Sri Lanka vows to woo 2.5 million tourists
Tuesday 06 September 2011
Sri Lanka on Monday set an ambitious target of attracting 2.5 million foreign holiday-makers in the next five years, as the Indian Ocean island emerges from decades of ethnic bloodshed.
"We had 650,000 tourists last year, but this year we crossed the 500,000 mark in the first eight months alone," tourism chief Nalaka Godahewa said. "We have set a target of attracting 2.5 million tourists by 2016."
Sri Lanka Tourism, the main regulatory authority for the tourism sector, said it will streamline approvals and seek greater investments in hotels to double room capacity to 45,000 by 2016.
Godahewa said he expected arrivals to rise more rapidly with the increase in hotel rooms. Sri Lanka hopes to increase its tourism earnings to $2.75 billion by 2016, he added.
The government is also expecting a boom in domestic aviation to meet the increasing tourism demand.
The island banned domestic flying during the height of fighting between troops and Tamil Tiger rebels.
The guerrillas had used light aircraft to bomb military as well as civilian targets before they were crushed in an onslaught by security forces in May 2009.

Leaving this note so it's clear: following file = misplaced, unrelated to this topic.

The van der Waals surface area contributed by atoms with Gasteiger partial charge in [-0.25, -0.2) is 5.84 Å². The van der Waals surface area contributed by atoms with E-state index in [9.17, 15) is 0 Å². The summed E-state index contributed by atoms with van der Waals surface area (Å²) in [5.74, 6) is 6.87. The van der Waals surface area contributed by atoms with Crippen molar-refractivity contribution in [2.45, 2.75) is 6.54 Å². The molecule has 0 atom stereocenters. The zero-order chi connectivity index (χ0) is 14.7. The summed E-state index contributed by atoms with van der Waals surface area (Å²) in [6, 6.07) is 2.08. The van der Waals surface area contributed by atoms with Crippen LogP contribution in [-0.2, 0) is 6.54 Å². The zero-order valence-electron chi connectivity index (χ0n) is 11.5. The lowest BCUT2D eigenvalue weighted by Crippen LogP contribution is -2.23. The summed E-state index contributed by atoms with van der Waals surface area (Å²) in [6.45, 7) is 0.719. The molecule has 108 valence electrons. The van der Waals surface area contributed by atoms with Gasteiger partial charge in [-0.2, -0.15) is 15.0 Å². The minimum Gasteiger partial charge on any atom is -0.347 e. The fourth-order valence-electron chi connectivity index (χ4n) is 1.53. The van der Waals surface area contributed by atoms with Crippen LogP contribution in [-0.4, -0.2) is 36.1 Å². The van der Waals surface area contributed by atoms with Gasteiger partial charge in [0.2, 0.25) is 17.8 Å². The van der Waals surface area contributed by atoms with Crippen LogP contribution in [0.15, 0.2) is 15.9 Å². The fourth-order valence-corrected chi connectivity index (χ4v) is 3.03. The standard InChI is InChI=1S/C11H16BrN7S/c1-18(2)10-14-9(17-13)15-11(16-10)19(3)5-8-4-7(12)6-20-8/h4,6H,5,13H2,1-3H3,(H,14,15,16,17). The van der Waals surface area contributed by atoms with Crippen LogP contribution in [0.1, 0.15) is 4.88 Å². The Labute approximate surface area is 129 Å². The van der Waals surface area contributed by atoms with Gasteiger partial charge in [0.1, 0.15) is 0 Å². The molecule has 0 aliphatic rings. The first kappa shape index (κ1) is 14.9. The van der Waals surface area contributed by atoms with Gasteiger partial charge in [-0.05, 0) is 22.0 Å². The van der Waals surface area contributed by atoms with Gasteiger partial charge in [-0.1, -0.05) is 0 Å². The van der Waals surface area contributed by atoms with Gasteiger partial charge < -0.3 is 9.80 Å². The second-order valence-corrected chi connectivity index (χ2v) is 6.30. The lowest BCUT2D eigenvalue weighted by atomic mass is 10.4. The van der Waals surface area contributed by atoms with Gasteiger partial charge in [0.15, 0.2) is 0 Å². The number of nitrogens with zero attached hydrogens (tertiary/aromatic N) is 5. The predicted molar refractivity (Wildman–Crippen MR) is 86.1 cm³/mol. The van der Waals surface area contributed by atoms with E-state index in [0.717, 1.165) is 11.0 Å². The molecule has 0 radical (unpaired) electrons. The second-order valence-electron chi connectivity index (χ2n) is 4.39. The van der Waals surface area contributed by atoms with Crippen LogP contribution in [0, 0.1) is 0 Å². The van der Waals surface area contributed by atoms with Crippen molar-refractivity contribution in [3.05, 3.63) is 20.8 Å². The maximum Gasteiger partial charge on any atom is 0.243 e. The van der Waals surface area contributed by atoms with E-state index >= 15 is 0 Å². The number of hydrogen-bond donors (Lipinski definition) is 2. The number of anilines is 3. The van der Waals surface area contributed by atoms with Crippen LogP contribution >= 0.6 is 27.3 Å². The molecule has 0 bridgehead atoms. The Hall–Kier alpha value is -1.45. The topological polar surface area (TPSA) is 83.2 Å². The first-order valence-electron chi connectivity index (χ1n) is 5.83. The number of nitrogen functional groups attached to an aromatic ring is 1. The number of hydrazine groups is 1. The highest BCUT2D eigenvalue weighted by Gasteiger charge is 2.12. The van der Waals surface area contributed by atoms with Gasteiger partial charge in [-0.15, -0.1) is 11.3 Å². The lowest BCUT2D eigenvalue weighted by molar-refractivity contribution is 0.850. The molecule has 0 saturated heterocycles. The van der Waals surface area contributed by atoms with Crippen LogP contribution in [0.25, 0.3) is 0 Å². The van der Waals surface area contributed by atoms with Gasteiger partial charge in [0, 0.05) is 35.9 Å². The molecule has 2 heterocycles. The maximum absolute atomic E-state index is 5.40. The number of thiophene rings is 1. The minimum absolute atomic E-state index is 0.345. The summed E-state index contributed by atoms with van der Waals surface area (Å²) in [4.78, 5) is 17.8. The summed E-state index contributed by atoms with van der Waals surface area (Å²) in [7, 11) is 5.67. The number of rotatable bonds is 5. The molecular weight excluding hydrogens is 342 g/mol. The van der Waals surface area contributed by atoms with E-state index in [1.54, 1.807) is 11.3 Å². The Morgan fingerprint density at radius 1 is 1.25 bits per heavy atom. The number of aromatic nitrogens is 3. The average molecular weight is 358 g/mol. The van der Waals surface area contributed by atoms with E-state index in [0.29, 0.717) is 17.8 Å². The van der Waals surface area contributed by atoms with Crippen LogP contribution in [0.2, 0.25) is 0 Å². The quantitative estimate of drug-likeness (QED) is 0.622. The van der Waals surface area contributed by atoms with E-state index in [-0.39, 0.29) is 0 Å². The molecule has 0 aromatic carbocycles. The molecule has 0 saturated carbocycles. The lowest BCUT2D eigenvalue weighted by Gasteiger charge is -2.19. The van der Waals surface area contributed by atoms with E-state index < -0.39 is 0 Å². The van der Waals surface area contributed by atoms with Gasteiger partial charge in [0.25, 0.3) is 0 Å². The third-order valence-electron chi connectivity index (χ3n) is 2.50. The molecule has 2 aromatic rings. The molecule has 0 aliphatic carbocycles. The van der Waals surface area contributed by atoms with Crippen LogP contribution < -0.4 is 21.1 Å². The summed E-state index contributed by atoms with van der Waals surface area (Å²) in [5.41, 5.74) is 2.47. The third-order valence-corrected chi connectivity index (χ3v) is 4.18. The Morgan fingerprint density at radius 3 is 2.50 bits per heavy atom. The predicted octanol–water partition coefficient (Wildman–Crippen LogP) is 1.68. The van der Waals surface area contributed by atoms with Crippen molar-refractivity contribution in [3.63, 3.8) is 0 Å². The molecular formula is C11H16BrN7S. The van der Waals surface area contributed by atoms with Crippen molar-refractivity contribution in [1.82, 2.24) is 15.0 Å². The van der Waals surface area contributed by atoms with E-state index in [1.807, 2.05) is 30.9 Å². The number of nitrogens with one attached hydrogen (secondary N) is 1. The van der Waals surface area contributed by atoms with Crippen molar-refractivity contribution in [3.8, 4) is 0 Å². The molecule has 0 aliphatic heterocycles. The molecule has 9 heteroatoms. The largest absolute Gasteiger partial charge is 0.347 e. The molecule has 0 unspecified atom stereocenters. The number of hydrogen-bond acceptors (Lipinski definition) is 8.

The fighting seriously hurt the leisure sector with many hotels closing down.
However, hotel rates have more than doubled since the end of the separatist conflict and tourism is seen as a key sector contributing to an average eight percent annual economic growth since the end of the fighting.
Sri Lanka wants to push its beaches, tea-growing mountains, heritage sites and wildlife parks to woo high-spending foreign holiday-makers.
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It looks very much as though 2015 will be a good year for the world economy, after all – and, if it is, that will be thanks to the fall in the oil price. It won't be good for everyone and we have already seen the pressure it puts on the Russian leadership – though, before you conclude that sometimes there is natural justice in the world, remember that the people who are hurt are not leaders such as Vladimir Putin. Other oil- and gas-exporting countries are damaged, too, and I think we will see further fallout in unpredictable ways. But the net impact is strongly positive, more so than most commentators at present acknowledge. The winners far outnumber the losers.
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